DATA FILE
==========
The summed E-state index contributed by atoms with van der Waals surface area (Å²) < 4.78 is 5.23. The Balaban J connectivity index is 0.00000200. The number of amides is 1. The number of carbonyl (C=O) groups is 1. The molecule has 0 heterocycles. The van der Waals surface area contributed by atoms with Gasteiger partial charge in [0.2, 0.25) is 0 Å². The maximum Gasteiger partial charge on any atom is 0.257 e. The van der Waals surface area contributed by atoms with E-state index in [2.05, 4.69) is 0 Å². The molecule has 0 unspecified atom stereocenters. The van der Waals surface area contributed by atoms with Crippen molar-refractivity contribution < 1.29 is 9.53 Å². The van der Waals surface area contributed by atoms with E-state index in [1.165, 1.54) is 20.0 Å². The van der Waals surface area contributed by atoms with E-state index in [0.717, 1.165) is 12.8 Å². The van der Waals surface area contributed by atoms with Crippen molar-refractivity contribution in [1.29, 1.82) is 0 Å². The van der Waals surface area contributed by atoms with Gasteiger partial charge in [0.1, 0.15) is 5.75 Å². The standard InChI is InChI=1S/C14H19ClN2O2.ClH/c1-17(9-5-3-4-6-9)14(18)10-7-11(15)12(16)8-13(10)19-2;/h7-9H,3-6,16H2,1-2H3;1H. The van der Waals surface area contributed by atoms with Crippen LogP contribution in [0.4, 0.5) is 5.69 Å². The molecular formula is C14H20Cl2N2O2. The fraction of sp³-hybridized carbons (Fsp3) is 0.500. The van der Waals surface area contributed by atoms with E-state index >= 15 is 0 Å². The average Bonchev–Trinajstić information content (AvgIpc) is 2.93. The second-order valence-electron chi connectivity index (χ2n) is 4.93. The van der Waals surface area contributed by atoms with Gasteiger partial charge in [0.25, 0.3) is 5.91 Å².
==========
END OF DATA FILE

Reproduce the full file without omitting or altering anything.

The summed E-state index contributed by atoms with van der Waals surface area (Å²) < 4.78 is 5.23. The Balaban J connectivity index is 0.00000200. The number of amides is 1. The number of carbonyl (C=O) groups is 1. The molecule has 0 heterocycles. The van der Waals surface area contributed by atoms with Gasteiger partial charge in [0.2, 0.25) is 0 Å². The maximum Gasteiger partial charge on any atom is 0.257 e. The van der Waals surface area contributed by atoms with E-state index in [2.05, 4.69) is 0 Å². The molecule has 0 unspecified atom stereocenters. The van der Waals surface area contributed by atoms with Crippen molar-refractivity contribution < 1.29 is 9.53 Å². The van der Waals surface area contributed by atoms with E-state index in [1.165, 1.54) is 20.0 Å². The van der Waals surface area contributed by atoms with E-state index in [0.717, 1.165) is 12.8 Å². The van der Waals surface area contributed by atoms with Crippen molar-refractivity contribution in [1.29, 1.82) is 0 Å². The van der Waals surface area contributed by atoms with Gasteiger partial charge in [0.1, 0.15) is 5.75 Å². The standard InChI is InChI=1S/C14H19ClN2O2.ClH/c1-17(9-5-3-4-6-9)14(18)10-7-11(15)12(16)8-13(10)19-2;/h7-9H,3-6,16H2,1-2H3;1H. The van der Waals surface area contributed by atoms with Crippen LogP contribution in [0.4, 0.5) is 5.69 Å². The molecular formula is C14H20Cl2N2O2. The fraction of sp³-hybridized carbons (Fsp3) is 0.500. The van der Waals surface area contributed by atoms with E-state index >= 15 is 0 Å². The average Bonchev–Trinajstić information content (AvgIpc) is 2.93. The second-order valence-electron chi connectivity index (χ2n) is 4.93. The van der Waals surface area contributed by atoms with Gasteiger partial charge in [0.25, 0.3) is 5.91 Å².